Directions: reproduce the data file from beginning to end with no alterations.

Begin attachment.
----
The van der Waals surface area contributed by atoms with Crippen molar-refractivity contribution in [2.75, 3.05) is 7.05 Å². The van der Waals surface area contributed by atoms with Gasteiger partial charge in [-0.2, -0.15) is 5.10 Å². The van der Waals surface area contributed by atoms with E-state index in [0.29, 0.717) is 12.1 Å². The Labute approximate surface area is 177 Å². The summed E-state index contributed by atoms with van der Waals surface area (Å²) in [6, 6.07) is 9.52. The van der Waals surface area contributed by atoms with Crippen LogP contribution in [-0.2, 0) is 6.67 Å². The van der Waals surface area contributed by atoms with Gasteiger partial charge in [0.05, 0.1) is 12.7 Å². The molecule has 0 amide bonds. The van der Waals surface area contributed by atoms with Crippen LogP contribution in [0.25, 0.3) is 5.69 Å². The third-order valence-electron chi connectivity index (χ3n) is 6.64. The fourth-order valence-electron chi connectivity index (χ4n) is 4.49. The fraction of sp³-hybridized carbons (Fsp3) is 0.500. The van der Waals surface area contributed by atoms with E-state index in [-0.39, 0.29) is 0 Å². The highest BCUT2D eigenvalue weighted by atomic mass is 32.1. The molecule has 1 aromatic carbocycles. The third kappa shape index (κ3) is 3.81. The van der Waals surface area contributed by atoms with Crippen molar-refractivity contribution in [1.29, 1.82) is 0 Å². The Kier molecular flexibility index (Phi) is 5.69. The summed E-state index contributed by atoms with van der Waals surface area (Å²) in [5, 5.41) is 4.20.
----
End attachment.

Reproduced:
The van der Waals surface area contributed by atoms with Crippen molar-refractivity contribution in [2.75, 3.05) is 7.05 Å². The van der Waals surface area contributed by atoms with Gasteiger partial charge in [-0.2, -0.15) is 5.10 Å². The van der Waals surface area contributed by atoms with E-state index in [0.29, 0.717) is 12.1 Å². The Labute approximate surface area is 177 Å². The summed E-state index contributed by atoms with van der Waals surface area (Å²) in [6, 6.07) is 9.52. The van der Waals surface area contributed by atoms with Crippen LogP contribution in [-0.2, 0) is 6.67 Å². The van der Waals surface area contributed by atoms with Gasteiger partial charge in [0.05, 0.1) is 12.7 Å². The molecule has 0 amide bonds. The van der Waals surface area contributed by atoms with Crippen LogP contribution in [0.25, 0.3) is 5.69 Å². The third-order valence-electron chi connectivity index (χ3n) is 6.64. The fourth-order valence-electron chi connectivity index (χ4n) is 4.49. The fraction of sp³-hybridized carbons (Fsp3) is 0.500. The van der Waals surface area contributed by atoms with E-state index in [-0.39, 0.29) is 0 Å². The highest BCUT2D eigenvalue weighted by atomic mass is 32.1. The molecule has 1 aromatic carbocycles. The third kappa shape index (κ3) is 3.81. The van der Waals surface area contributed by atoms with Crippen molar-refractivity contribution in [1.29, 1.82) is 0 Å². The Kier molecular flexibility index (Phi) is 5.69. The summed E-state index contributed by atoms with van der Waals surface area (Å²) in [5, 5.41) is 4.20.